Diversity for business - It's not about what people look like
Diversity â€“ Itâ€™s what makes talent tick right? The more the better. Makes your company more effective, the workplace more attractive. To improve your productivity, effectiveness and bottom line you need more women, more nationalities, more of anything you can think of.
I live and work in London, and I couldn't agree more. Global city of the world, and I love it. It looks different, thinks different, and even has different politics to the rest of the UK [see the Guardian's take on the results of our last elections]. As a Brit I'm almost a rarity where I live. And London is a hotbed of successful international business and talent the like of which exists nowhere else.
But here is the thing â€“ it is tough when you are different. As just one example, it is not only harder to become CEO when you are a woman; according to The Economist you are also more likely to be sacked. Here are the rules that set up the barriers:
Are you one of us? If you are from outside of this company (i.e. have spent less than 20 years in the same firm) you are going to have a harder time getting the top jobs.
Youâ€™re female? Sorry, mostly men here. That glass ceiling is near shatterproof
I could go on. The very diversity that makes the difference is also what makes it hard to get it going in the first place. Until the culture of a company is â€˜differenceâ€™ â€“ just like Londonâ€™s â€“ it is an uphill battle.
To solve this conundrum, letâ€™s go back to basics. For a business, â€˜Diversityâ€™ is a proxy. It is a proxy for finding people with different ways of thinking and behaving that therefore contribute broadly with varied insight. It helps us see all the angles and avoid groupthink.
So actually what we are looking for is diversity of thought, behaviour and experience. That can, but does not necessarily, correlate with difference in gender, race, age, culture or anything we can see. I have come across plenty of examples where it doesn't. I could certainly tell you some stories â€“ but then I might lose my clients.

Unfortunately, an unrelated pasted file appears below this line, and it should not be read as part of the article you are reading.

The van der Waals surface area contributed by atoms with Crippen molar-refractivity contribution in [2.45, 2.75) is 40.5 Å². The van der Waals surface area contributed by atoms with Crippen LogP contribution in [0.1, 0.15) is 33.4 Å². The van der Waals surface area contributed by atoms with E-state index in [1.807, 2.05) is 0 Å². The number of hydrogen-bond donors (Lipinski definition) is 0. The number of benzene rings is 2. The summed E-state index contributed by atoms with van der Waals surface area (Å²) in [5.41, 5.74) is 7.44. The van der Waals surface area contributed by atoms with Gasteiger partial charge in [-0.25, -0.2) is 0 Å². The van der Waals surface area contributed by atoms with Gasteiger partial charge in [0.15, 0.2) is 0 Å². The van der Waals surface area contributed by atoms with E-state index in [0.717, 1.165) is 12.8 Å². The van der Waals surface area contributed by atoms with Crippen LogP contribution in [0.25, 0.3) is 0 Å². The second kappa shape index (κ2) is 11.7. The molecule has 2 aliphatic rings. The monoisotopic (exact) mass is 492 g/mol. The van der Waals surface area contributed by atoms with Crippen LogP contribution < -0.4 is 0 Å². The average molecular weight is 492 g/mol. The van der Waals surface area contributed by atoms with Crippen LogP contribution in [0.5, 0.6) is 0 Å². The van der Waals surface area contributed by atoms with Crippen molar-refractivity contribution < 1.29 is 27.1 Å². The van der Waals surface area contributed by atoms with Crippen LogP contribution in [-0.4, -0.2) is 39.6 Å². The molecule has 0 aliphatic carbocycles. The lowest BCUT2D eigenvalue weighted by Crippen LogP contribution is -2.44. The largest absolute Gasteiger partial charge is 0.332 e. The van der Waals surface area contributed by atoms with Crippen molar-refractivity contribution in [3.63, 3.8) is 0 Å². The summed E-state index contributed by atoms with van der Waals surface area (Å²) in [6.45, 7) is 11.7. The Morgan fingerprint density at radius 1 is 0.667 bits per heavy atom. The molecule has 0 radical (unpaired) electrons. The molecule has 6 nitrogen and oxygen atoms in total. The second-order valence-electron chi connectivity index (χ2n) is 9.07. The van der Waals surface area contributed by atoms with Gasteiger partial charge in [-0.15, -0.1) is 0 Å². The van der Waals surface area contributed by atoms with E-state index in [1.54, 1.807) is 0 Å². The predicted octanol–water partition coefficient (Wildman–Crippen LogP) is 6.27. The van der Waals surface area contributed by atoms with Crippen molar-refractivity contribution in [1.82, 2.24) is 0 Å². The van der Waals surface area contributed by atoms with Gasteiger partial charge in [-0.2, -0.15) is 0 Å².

So it is not just about what we can see. Behaviour is contextual, self-reporting unreliable. The key could be to get to the heart of how people make decisions. What drives them one way or the other? Makes them either laugh out loud or get hot under the collar? Upon what basis do they do that? We know that people are consistent - that is what is called your character. If we could identify that, track it, measure it, use it to guide the make-up of our teams or the understanding of our risks - that for business is the diversity they need, diversity of thought.
And even better, you canâ€™t see it. You canâ€™t identify it as different at 50 paces. Diversity with stealth. Much harder to discriminate against or assimilate.
This approach is what drives my interest in talent management. It would be interesting to hear what others think.
Either way, it is food for thought. Letâ€™s not lose sight of what, for a business, â€˜Diversityâ€™ is for â€“ diversity of thought and behaviour. Diversity of contribution, for the benefit of all.
Article by JM Guest Blogger Neil Marshall of ChangeSchool.org
This article first appeared on Neil Marshall's LinkedIn blog of 30 June 2014.Neil is Commercial Director at ChangeSchool, www.changeschool.orgContact him at email@example.com